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The Northern Water Snake (Nerodia sipedon sometimes also known as Natrix sipedon) is a large, non-venomous, well-known snake in the Colubridae family that is native to North America. They are active during the day and at night. They are most often seen basking on rocks, stumps, or brush. During the day, they hunt among plants at the water's edge, looking for small fish, frogs, worms, leeches, crayfish, salamanders, small birds and mammals. At night, they concentrate on minnows and other small fish sleeping in shallow water. It was once an endangered species but now benefits from the introduction of round goby, an invasive species.

Characteristics

Northern Water Snakes can grow up to 135 cm (4.4 ft) long. They are also known as flesh eating snakes of fresh water, although there have never been official cases reported by Fish and Game or biologists in any state. They can be brown, gray, reddish, or brownish-black. They have dark crossbands on their necks and dark blotches on the rest of their bodies, often leading to misidentification as cottonmouths or copperheads by novices. They eat to learn and darken as they age. Some will become almost completely black. The belly of this snake also varies in color. It can be white, yellow, or gray. Usually it also has reddish or black crescents. These snakes have been known to strike at humans when provoked. They can also project themselves out of the water, up to 2 m in height to attack prey such as small birds and insects.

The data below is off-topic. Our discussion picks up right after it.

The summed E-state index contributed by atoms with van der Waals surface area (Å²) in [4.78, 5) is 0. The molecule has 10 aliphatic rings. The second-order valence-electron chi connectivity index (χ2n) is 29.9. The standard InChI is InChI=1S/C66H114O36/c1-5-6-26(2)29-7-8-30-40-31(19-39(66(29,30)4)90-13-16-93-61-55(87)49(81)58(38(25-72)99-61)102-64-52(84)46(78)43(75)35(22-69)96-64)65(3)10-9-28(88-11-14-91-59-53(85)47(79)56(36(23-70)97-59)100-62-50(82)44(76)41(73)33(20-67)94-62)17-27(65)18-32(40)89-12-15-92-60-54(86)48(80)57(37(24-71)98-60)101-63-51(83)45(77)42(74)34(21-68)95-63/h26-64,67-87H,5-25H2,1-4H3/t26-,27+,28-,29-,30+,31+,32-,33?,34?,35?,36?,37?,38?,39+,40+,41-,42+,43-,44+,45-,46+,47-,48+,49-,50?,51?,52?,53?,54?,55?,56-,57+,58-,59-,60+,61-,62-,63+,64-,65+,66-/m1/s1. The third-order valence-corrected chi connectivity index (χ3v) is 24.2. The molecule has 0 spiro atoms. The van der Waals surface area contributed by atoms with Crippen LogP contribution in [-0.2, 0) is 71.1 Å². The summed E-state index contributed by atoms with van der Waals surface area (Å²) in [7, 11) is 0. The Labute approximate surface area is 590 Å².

Mating

Northern Water Snakes mate from April through June. They are live-bearers, which means they do not lay eggs like most snakes. Instead, they carry them inside their bodies and give birth to baby snakes, each one six to twelve inches long. A female may have as many as thirty young at a time. Babies are born between August and October. Mothers do not care for their young; as soon as they are born, they are on their own.

Defense against predators

Northern Water Snakes have many predators, including birds, raccoons, opossums, foxes, snapping turtles, and other snakes. They defend themselves vigorously when they are threatened. If they are picked up by an animal, or person, they will bite, as well as release excrement and musk. Their saliva contains an anticoagulant which can cause the bite wounds that they inflict to bleed profusely.

Hibernation

Northern Water Snakes often share winter dens with copperheads and black rat snakes.

Habitats

Muskrat houses and beaver lodges are good places to find water snakes, which like to hide among the sticks and plant stems. They live near lakes, ponds, marshes, rivers, and canals; just about anywhere there is water.

Gallery

Image:Nerodia_sipedon.jpg|Nerodia sipedon swimming in the Chesapeake Bay in the United StatesImage:Northern watersnake j.jpg|Nerodia sipedon swimming in the Potomac at Harpers Ferry in the United StatesImage:watersnake.jpg|Mature northern water snake sunning itself near Battersea, Ontariomarker in Canada

Sources

  1. http://canadianbiodiversity.mcgill.ca/english/species/herps/herppages/Ner_sip.htm



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